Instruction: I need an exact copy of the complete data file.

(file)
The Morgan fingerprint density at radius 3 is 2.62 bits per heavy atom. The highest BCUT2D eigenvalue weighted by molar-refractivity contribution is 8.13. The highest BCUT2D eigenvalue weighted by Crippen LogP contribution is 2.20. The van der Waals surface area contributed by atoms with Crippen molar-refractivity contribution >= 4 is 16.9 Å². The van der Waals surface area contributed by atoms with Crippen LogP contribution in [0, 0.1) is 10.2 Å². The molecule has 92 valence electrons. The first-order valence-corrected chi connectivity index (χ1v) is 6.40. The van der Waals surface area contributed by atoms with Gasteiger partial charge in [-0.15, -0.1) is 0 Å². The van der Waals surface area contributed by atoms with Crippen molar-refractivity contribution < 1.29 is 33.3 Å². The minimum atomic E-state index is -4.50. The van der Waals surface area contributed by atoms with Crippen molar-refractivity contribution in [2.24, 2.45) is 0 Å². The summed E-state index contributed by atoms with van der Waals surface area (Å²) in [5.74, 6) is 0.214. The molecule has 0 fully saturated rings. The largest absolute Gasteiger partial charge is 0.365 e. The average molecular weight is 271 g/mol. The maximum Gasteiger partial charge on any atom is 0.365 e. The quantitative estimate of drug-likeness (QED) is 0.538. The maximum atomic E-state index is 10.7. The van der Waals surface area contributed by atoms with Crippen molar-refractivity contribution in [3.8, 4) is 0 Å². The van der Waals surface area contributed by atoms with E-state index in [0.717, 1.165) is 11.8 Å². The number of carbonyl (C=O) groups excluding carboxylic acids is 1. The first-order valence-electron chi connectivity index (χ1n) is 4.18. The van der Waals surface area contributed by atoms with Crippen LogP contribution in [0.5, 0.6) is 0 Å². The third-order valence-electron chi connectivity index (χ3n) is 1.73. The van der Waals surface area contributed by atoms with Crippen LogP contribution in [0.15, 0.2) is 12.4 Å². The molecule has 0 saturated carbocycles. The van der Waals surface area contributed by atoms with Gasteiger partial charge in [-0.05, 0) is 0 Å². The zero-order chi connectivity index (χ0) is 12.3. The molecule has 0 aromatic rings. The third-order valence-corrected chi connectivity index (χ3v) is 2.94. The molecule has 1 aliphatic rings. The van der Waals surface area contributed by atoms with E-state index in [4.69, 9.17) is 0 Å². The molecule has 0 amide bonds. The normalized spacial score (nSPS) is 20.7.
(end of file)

The Morgan fingerprint density at radius 3 is 2.62 bits per heavy atom. The highest BCUT2D eigenvalue weighted by molar-refractivity contribution is 8.13. The highest BCUT2D eigenvalue weighted by Crippen LogP contribution is 2.20. The van der Waals surface area contributed by atoms with Crippen molar-refractivity contribution >= 4 is 16.9 Å². The van der Waals surface area contributed by atoms with Crippen LogP contribution in [0, 0.1) is 10.2 Å². The molecule has 92 valence electrons. The first-order valence-corrected chi connectivity index (χ1v) is 6.40. The van der Waals surface area contributed by atoms with Gasteiger partial charge in [-0.15, -0.1) is 0 Å². The van der Waals surface area contributed by atoms with Crippen molar-refractivity contribution < 1.29 is 33.3 Å². The minimum atomic E-state index is -4.50. The van der Waals surface area contributed by atoms with Crippen molar-refractivity contribution in [2.24, 2.45) is 0 Å². The summed E-state index contributed by atoms with van der Waals surface area (Å²) in [5.74, 6) is 0.214. The molecule has 0 fully saturated rings. The largest absolute Gasteiger partial charge is 0.365 e. The average molecular weight is 271 g/mol. The maximum Gasteiger partial charge on any atom is 0.365 e. The quantitative estimate of drug-likeness (QED) is 0.538. The maximum atomic E-state index is 10.7. The van der Waals surface area contributed by atoms with Crippen molar-refractivity contribution in [3.8, 4) is 0 Å². The van der Waals surface area contributed by atoms with E-state index in [0.717, 1.165) is 11.8 Å². The number of carbonyl (C=O) groups excluding carboxylic acids is 1. The first-order valence-electron chi connectivity index (χ1n) is 4.18. The van der Waals surface area contributed by atoms with Crippen LogP contribution in [0.5, 0.6) is 0 Å². The third-order valence-electron chi connectivity index (χ3n) is 1.73. The van der Waals surface area contributed by atoms with Crippen LogP contribution in [0.15, 0.2) is 12.4 Å². The molecule has 0 saturated carbocycles. The van der Waals surface area contributed by atoms with Gasteiger partial charge in [-0.05, 0) is 0 Å². The zero-order chi connectivity index (χ0) is 12.3. The molecule has 0 aromatic rings. The third-order valence-corrected chi connectivity index (χ3v) is 2.94. The molecule has 1 aliphatic rings. The van der Waals surface area contributed by atoms with E-state index in [4.69, 9.17) is 0 Å². The molecule has 0 amide bonds. The normalized spacial score (nSPS) is 20.7.